Total Force Integration: on the flightline and the ball field

  • Published
  • By Master Sgt. Stephen J. Caruso
  • 514th Air Mobility Wing

For many Reserve Citizen Airmen of the 514th Air Mobility Wing, the concept of total force integration, or TFI, is a daily reality. The unit works alongside active duty Air Force personnel on the McGuire flightline to operate and maintain shared aircraft supporting joint missions around the world. And for one in particular, Staff Sgt. Caroline M. Abin, an avionics technician with the 514th Aircraft Maintenance Squadron, TFI is about more than just working relationships with her local active duty counterparts.

In August, Abin tried out for and competed on the Air Force women’s softball team with 11 women from across all Air Force components, including active duty, Reserve and the Air National Guard. After a grueling 3-week tryout and training period, at Joint Base San Antonio, Texas, the team traveled to Fort Campbell, Ky., to compete against the Army and Navy in the Armed Forces Women’s Softball tournament from Aug. 9-13, 2021.

Originally from Freehold, N.J., Abin grew up playing softball from middle school through college. Spending most of her career at first base, she moved to the outfield due to her speed and ability to chase down fly balls.

At an early age, Abin was very attracted to the competitive aspect of softball. In high school, she traveled to tournaments up and down the East Coast and beyond to compete. But after college, she assumed she had left the game behind.

“When I graduated, I gave up competitive sports,” Abin said.

Since joining the military in 2016, Abin has been focused on growing her full-time Air Force Reserve career as an avionics technician, working on communications and navigation equipment on the C-17 Globemaster.

While working alongside active duty and sister services every day as a full-time Air Reserve Technician, competing on the same softball field would have seemed unlikely to Abin. Joining the Air Force, she was unaware of the opportunity to play competitive sports while wearing the uniform. But in the spring of 2021, she learned of the Air Force women’s softball team and decided to inquire about the upcoming Armed Forces tournament. Her chain of command was supportive of the prospect of having Abin represent the Air Force Reserve alongside active duty athletes in the joint competition. After emailing the coach in June, she received an invitation to an intensive weekend-long tryout in San Antonio the next month.

It was a terrific opportunity, Abin said, and she would not have gotten there without the support of the 514th AMXS leadership team funding the trip and allowing Abin to take the necessary leave from her civilian position in order to represent the unit.

She was selected for the team and quickly found herself wearing a new Air Force blue uniform, only this time with softball cleats instead of steel toed boots.

Her family was also firmly behind her, supporting her every step of the way, as they had throughout her playing career, Abin said.

“My parents support me big time,” Abin said. “They even went down to Fort Campbell to watch.”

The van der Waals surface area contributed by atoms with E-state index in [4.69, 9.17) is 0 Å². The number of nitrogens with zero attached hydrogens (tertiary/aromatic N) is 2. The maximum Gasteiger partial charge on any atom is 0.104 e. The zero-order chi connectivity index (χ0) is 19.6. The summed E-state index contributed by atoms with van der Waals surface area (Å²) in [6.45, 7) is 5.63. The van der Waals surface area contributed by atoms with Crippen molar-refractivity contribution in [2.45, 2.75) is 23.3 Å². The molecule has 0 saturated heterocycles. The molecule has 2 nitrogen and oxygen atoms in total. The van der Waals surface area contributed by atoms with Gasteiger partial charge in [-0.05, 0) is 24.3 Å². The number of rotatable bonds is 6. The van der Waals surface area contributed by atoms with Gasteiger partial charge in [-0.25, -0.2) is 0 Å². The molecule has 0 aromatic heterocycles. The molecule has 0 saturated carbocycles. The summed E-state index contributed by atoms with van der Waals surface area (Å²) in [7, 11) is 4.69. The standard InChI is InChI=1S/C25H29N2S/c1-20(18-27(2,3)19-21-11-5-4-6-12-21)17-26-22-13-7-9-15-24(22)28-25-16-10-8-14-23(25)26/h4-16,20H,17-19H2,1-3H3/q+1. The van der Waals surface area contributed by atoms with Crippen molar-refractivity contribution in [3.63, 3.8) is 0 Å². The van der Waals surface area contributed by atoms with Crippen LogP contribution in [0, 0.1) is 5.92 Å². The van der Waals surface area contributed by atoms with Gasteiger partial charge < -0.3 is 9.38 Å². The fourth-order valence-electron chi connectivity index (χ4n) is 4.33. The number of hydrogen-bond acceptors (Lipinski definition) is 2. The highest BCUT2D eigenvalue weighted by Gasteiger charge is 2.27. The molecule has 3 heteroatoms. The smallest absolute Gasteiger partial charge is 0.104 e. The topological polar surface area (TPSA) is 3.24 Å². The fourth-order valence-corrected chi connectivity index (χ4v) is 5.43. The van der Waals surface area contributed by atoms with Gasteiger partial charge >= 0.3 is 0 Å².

When their flight was cancelled at the last minute, Rene and Carlos Abin quickly decided to make alternate travel arrangements. No strangers to long distance softball roadtrips, the Abin’s made the game time decision to travel from New Jersey to Kentucky by car.

“My parents drove all the way to Fort Campbell because their flight got cancelled that morning,” Abin said. “They drove 13 or 14 hours through the night to come see me. They’ve been doing that ever since I was 14, all through college. They traveled everywhere--Virginia, Ohio, Florida.”

Abin’s boyfriend, Senior Airman Angelo S. Bourdony, an active duty flying crew chief with the 305th Aircraft Maintenance Squadron, also traveled to Kentucky to cheer her on. She was grateful his flying schedule allowed him to take leave, Abin said.

“Just having him out for three of the four days of the tournament was amazing,” Abin said.

For Abin, the support of leadership and family, as well as weeks of training in the Texas heat helped immensely when she finally got to play at Fort Campbell.

“It felt like everything paid off,” Abin said. “The three weeks of training was no joke. I felt like I was in college again.”

Abin was able to pick up right where she left off in competitive sports, and quickly remembered what she loved about being on a team.

“The tournament was intense and loud,” Abin said. “I missed that part of competitive softball.”

Unfortunately, the two-time defending champion Air Force team lost to the Navy in the championship. But Abin helped them secure a second place finish with a rout of the Army women’s team.

Most importantly, despite the fierce competition, the tournament provided a friendly environment of camaraderie and mutual support, Abin said.

“The Army stayed to watch the championship and congratulated us,” Abin said. “They watched the medal presentation. It was nice seeing females support females.”

As a Reserve Citizen Airman, it was an excellent opportunity to build relationships with her total force and joint service counterparts, Abin said.

“I knew nobody,” Abin said. “I feel like I have a lot of friends now in the military softball world.”

And if given the opportunity next year, she hopes to try out again and help the Air Force win back the championship from the Navy, Abin said.

“I’d definitely play again,” Abin said, grinning.